VOL. 1.-1

in London and Paris is more interesting and intelligible to an American when reported by an American, than by the man of any other country. America practically goes to Europe with every American. We do not mean, of course, with every man whose birth chanced to fall in America, and to whom Europe is Paris, and Paris a Jardin Mabille, or a Magasin des Modes, but with every man who sees through “ American spectacles," as a late anonymous author expresses it. We all understand his impressions and estimates, because they are made by a standard common to ourselves. And if we add to this, the essential freshness of feeling and true poetic sense of the American, we find some reason for the opinion that not only does an American know how to travel, but he knows how to tell his travels well. Hence, in a popular Magazine, which is a running commentary upon the countless phenomena of the times as they rise-not, as in a newspaper, in the form of direct criticism, but in the more permanently interesting shapes of story, essay, poem and sketch-this local reality is a point of the utmost importance. If there are as sharp-eyed and cunning-handed men in New-York or Cincinnati, or New Orleans, for instance, who can walk into the markets, and search all the mysteries of characteristic life in those cities, and then with emphasis and skill, make all of us see as they saw, why is it not as interesting as the same thing done in London ?

This is true in other spheres—of thought, as well as life. We trust to show not only the various aspects of life, but to hint at their significance. In what paper or periodical do you now look to find the criticism of American thought upon the times ? We hope to answer that question, too, by heaping upon our pages the results of the acutest observations, and the most trenchant thought, illustrated by whatever wealth of erudition, of imagination and of experience, they may chance to possess.

A Magazine, like a poet, we know must be born and not made. That is, it must be founded upon fact. No theory of what a good Magazine should be, will make a Magazine good, if it be not genuine in itself and genuinely related to the time. And it has been already announced in our prospectus, that we have no desire to try an experiment.

Are we then so sure ? Has not the long and dreary history of Magazines opened our eyes

s? Is there some siren seduction in theatres and periodicals that for ever woos managers and publishers to a certain destruction? Why do we propose another twelve-month voyage in pea-green covers, toward obscurity and the chaos of failures ?

These are fair and friendly questions, while we stand chatting at the portal. With the obstinacy of Columbus,-if you please—we incredulously hear you, and still bo lieve in the West. No alchemist, after long centuries of labor, ever discovered the philosopher's stone, nor found that any thing but genius and thrift would turn plaster and paper into gold. But, if even he had withstood his consuming desire, he would have perished at first of despair, as he did, at last, of disappointment.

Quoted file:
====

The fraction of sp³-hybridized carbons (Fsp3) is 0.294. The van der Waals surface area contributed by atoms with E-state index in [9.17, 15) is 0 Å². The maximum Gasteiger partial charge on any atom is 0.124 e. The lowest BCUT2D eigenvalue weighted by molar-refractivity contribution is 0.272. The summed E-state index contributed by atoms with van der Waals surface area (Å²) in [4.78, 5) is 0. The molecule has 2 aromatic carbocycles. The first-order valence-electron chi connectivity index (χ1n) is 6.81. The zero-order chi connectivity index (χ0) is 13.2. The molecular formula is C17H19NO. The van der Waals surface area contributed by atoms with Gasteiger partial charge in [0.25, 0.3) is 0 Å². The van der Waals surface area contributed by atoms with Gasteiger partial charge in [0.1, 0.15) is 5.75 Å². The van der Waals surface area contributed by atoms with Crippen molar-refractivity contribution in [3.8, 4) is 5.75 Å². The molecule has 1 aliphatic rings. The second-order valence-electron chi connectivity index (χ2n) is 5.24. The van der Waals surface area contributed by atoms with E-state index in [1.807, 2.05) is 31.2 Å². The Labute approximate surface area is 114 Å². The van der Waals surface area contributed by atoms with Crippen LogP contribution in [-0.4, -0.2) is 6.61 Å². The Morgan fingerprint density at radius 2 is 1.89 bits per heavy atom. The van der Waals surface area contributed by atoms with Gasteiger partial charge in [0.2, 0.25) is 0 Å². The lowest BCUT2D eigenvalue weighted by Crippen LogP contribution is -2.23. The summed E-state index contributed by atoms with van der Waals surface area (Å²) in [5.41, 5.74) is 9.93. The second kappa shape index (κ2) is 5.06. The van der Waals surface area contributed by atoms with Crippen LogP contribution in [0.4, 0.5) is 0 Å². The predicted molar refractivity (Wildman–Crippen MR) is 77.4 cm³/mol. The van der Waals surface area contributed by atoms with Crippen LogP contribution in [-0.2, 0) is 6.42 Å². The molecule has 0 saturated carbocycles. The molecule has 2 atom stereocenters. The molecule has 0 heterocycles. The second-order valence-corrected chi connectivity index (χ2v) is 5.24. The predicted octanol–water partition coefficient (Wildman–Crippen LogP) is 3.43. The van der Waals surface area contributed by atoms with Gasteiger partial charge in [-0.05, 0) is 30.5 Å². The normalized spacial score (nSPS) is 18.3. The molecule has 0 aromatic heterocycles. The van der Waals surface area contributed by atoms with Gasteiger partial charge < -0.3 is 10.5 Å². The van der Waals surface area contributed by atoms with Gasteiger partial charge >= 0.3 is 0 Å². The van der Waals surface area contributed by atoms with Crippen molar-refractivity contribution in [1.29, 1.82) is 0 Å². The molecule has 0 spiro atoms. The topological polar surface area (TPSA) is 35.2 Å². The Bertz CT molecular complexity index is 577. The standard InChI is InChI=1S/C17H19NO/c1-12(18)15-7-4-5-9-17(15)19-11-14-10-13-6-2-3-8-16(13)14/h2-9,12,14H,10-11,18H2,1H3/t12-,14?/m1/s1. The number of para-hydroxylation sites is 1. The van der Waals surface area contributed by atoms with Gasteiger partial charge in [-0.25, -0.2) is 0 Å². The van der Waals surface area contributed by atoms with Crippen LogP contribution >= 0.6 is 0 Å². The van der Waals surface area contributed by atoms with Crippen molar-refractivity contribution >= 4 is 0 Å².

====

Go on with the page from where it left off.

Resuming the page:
So our Magazine is a foregone conclusion. Columbus believed in his Cathay of the West—and discovered it.

We pray the reader to enter, and pardon this delay at the door. Within he will find poets, wits, philosophers, critics, artists, travellers, men of erudition and science, all strictly masked, as becomes worshippers of that invisible Truth which all our ef forts and aims will seek to serve. And as he turns from us to accost those masks we remind the reader of the young worshipper of Isis. For in her temple at Säis, upon the Nile, stood her image, for ever veiled. And when an ardent neophyte passionato ly besought that he might see her, and would take no refusal, his prayer was granted. The veil was lifted, and the exceeding splendor of that beauty dazzled him to death. Let it content you, ardent reader, to know that behind these masks are those whom you much delight to honor—those whose names, like the fame of Isis, have gone into other lands.

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Finally, our Magazine shall say for itself what was said in the person of a young enthusiast born into the world and determined to reform it: "Now, though I am very peaceable, and on my private account could well enough die, since it appears there was some mistake in my creation, and that I have been missent to this earth, where all the seats were already taken,—yet I feel called upon in behalf of rational nature, which I represent, to declare to you my opinion, that, if the earth is yours, so also is it mine. My genius leads me to build a different manner of life from any of yours."